Case BriefsHigh Courts

Patna High Court: Ahsanuddin Amanullah, J. dismissed an application filed under Section 482 of the Code of Criminal Procedure, 1973 praying for quashing of cognizance taken against petitioner, in a case pertaining to demand of dowry and torture therefor.

Petitioner, along with eight others, was charged with offence of torture, assault, demand of dowry and conspiracy to kill the opposite party 2 (daughter-in-law of the petitioner herein). In a complaint case filed by opposite party 2, the learned Sub-Divisional Judicial Magistrate passed an order taking cognizance of offences under Sections 323, 498-A of Penal Code, 1860 and Sections 3 and 4 of Dowry Prohibition Act, 1961. Aggrieved thereby, the instant application was filed praying for quashing of the said order.   

Learned counsel for the petitioner, Sanjay Kumar Ojha, contended that the opposite party 2 did not reside in the matrimonial home and she had got divorced from the petitioner’s son in 2011.

Learned Assistant Public Prosecutor, Jharkhandi Upadhyay contended that the matrimonial case wherein divorce was granted to opposite party 2, was filed in the year 2010 while the complaint case in question was filed in 2004. Thus, the opposite party 2 was still the petitioner’s daughter-in-law when the complaint case was filed. Hence, the petitioner’s main contention of divorce was of no relevance. Further, the cognizance order in complaint case, was passed in the year 2003, i.e., ten and a half years ago, which made the application unfit for consideration. 

The Court noted that the complaint case was of the year 2004 and the order of cognizance was also of the same year. Thus, the present application, filed in the year 2015, challenging cognizance order of the year 2004 was clearly unfit to be entertained on the ground of gross delay and laches. Further, the main contention of the petitioner that her son and opposite party  2, were already divorced, was of no consequence, as the matrimonial case (for divorce) was filed in the year 2010 by opposite party 2; and that itself was proof of the fact that she was tortured in the matrimonial home.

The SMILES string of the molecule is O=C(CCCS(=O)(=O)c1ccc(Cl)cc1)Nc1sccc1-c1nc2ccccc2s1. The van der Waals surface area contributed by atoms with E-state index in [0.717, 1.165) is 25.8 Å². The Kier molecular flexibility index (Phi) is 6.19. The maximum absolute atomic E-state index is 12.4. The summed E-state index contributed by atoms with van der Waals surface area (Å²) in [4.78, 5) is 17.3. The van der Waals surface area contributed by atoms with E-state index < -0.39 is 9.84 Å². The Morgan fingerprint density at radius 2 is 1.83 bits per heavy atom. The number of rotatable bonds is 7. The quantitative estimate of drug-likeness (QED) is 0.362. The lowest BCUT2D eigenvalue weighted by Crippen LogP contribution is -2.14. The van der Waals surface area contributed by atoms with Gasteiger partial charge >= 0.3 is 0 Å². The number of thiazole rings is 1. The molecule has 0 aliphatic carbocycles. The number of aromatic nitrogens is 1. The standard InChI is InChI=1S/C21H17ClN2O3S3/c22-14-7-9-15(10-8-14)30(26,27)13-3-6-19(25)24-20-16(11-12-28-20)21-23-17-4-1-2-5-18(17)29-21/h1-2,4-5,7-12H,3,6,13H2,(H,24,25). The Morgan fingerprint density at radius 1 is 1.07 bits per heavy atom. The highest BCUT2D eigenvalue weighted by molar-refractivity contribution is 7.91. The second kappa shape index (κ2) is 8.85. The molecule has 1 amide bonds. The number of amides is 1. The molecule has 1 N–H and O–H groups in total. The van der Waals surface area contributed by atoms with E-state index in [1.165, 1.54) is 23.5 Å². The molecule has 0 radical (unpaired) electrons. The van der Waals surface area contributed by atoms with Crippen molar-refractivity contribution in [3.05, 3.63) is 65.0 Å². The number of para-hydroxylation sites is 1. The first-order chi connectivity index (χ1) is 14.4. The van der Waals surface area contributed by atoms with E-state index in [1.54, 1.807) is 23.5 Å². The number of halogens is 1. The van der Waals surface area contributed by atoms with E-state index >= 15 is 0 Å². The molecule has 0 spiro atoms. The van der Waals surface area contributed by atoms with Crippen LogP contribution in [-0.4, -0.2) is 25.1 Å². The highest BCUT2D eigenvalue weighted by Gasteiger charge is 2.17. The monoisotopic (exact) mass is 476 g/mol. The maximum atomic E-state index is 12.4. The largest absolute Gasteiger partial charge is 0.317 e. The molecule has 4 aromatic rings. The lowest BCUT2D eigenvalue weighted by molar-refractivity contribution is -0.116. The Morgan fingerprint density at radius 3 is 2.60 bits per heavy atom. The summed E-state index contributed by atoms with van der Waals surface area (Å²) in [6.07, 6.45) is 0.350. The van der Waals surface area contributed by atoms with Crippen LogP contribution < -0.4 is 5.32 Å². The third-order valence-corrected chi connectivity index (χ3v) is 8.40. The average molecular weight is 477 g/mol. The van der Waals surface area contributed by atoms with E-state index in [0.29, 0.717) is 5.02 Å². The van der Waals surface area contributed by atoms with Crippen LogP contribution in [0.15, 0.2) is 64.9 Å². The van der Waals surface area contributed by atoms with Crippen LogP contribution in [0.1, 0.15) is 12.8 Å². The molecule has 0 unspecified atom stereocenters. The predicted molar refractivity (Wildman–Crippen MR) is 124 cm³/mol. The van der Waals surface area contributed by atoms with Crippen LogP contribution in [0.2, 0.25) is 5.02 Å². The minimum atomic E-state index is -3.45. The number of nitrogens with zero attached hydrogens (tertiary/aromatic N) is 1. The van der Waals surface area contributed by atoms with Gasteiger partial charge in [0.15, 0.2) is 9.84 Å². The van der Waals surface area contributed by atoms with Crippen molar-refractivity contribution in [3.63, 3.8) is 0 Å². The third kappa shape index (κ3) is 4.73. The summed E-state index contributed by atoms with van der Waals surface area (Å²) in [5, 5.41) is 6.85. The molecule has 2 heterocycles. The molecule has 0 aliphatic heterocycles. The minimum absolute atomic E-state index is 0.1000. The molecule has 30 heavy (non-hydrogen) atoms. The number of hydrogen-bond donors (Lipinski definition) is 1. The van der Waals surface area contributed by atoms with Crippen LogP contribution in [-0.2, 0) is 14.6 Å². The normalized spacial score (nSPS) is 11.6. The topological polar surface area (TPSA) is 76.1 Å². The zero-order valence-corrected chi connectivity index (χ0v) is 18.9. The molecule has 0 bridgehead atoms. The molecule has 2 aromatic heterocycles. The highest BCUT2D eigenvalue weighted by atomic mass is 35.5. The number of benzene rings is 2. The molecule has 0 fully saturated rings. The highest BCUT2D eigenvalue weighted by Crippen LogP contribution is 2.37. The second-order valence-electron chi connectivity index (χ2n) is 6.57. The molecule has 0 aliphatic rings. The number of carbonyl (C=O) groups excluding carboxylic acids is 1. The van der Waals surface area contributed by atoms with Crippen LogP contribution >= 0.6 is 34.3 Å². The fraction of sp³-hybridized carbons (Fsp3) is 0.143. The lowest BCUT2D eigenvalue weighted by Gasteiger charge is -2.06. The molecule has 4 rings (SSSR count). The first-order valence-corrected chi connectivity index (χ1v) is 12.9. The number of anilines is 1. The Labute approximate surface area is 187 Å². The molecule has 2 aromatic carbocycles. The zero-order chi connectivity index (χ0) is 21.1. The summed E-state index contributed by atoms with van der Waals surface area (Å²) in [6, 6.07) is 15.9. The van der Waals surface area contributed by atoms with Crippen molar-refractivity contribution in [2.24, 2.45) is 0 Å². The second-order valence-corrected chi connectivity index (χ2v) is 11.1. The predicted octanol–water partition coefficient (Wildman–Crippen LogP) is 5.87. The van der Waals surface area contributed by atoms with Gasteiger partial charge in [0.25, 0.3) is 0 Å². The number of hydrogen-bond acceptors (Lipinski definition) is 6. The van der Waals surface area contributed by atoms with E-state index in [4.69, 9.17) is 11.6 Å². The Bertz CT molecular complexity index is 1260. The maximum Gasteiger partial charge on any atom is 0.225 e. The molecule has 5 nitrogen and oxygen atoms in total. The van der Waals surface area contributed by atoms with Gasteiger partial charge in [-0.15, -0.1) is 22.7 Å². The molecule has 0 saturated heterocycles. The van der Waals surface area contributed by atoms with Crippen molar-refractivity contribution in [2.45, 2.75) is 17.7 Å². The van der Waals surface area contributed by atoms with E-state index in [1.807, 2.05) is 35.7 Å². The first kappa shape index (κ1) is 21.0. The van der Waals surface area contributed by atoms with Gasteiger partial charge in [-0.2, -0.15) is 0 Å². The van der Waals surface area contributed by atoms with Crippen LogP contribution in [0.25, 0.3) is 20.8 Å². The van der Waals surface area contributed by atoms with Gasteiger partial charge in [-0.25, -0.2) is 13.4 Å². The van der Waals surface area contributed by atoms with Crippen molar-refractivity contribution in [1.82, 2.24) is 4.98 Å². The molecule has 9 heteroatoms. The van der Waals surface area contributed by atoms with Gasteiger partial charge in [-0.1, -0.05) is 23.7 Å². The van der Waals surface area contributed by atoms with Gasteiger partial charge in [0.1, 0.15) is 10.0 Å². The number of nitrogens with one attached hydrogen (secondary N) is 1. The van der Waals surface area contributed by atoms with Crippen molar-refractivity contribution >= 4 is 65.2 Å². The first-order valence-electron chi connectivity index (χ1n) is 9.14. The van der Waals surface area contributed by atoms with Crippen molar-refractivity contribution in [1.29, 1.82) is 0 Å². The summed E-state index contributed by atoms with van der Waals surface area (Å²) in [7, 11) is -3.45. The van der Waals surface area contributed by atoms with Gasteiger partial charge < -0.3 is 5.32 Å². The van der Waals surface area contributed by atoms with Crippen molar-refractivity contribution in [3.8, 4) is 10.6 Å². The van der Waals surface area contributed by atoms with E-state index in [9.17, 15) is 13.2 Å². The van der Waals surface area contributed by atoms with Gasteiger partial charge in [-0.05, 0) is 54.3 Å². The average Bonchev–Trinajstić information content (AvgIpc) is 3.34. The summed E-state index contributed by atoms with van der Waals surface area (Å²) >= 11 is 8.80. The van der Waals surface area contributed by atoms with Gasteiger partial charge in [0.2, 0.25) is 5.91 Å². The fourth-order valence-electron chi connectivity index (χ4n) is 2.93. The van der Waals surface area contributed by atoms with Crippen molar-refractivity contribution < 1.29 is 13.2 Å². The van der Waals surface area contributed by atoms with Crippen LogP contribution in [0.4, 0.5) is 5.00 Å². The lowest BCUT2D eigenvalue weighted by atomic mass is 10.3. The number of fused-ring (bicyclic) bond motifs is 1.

In view of the above, it was held that the cognizance order did not suffer from any infirmity, and it did not warrant any interference by the Court in exercise of its inherent power under Section 482 CrPC.[Sushila Devi v. State of Bihar, 2019 SCC OnLine Pat 653, decided on 13-05-2019] 

Case BriefsHigh Courts

Kerala High Court: The Division Bench of A.M. Shaffique and Ashok Menon, JJ. hearing 6 criminal appeals clubbed together, acquitted five persons who were convicted by National Investigation Agency (NIA) Special Court in 2016 for organizing a meeting of the banned outfit Students Islamic Movement of India (SIMI) in 2006.

Factual background of the case was that 17 people had assembled and organized a secret meeting in ‘Happy Auditorium’ at Panayikulam on Independence Day in 2006. Allegedly, they carried books and pamphlets of Students Islamic Movement of India (SIMI) – a banned organization – containing seditious, anti-national and inflammatory writings, and advocated for cession of Kashmir through jihad and for bringing back Muslim rule in India. It was alleged that they entered into a criminal conspiracy and committed an act of sedition with the intention to bring hatred and contempt against the Government of India. They were charged for offences under Sections 120B (criminal conspiracy) and 124A (sedition) of the Penal Code, 1860 and Sections 10 and 13 of the Unlawful Activities (Prevention) Act, 1967 (membership of unlawful organization and taking part in unlawful activities).

The case was initially investigated by local police, but taken over by NIA in 2008. A charge sheet was filed in 2011 against 16 accused. NIA Special Court sentenced Abdul Rasik (2nd accused) and Ansar (3rd accused) to 14-years rigorous imprisonment, while other three accused – P.A. Shaduly (1st accused), Nizamudeen (4th accused) and Shammi (5th accused) – were sentenced to 12 years of jail. Chargesheet against one juvenile-accused was filed in the Juvenile Justice Board. Rest of the 11 accused were acquitted. The six criminal appeals herein are – appeal filed by NIA through State challenging acquittal of the 11 accused; 4 appeals filed by accused challenging their conviction and one appeal filed by the juvenile-accused.